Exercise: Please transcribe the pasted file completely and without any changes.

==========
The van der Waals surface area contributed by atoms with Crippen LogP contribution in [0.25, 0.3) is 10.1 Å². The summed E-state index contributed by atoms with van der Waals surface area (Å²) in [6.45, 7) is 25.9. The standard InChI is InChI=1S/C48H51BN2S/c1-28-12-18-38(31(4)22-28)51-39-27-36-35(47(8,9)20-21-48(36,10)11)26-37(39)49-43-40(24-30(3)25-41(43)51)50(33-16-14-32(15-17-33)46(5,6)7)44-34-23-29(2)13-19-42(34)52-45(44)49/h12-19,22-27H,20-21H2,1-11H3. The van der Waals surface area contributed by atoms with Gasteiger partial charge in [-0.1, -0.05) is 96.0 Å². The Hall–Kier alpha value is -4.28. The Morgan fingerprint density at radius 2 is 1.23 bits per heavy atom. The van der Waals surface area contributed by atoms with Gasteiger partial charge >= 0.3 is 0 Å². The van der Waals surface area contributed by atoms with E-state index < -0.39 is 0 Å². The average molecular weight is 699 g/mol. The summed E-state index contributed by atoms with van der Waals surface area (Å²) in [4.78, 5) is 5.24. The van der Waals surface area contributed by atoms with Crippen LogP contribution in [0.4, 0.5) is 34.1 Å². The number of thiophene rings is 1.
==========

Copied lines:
The van der Waals surface area contributed by atoms with Crippen LogP contribution in [0.25, 0.3) is 10.1 Å². The summed E-state index contributed by atoms with van der Waals surface area (Å²) in [6.45, 7) is 25.9. The standard InChI is InChI=1S/C48H51BN2S/c1-28-12-18-38(31(4)22-28)51-39-27-36-35(47(8,9)20-21-48(36,10)11)26-37(39)49-43-40(24-30(3)25-41(43)51)50(33-16-14-32(15-17-33)46(5,6)7)44-34-23-29(2)13-19-42(34)52-45(44)49/h12-19,22-27H,20-21H2,1-11H3. The van der Waals surface area contributed by atoms with Gasteiger partial charge in [-0.1, -0.05) is 96.0 Å². The Hall–Kier alpha value is -4.28. The Morgan fingerprint density at radius 2 is 1.23 bits per heavy atom. The van der Waals surface area contributed by atoms with Gasteiger partial charge >= 0.3 is 0 Å². The van der Waals surface area contributed by atoms with E-state index < -0.39 is 0 Å². The average molecular weight is 699 g/mol. The summed E-state index contributed by atoms with van der Waals surface area (Å²) in [4.78, 5) is 5.24. The van der Waals surface area contributed by atoms with Crippen LogP contribution in [0.4, 0.5) is 34.1 Å². The number of thiophene rings is 1.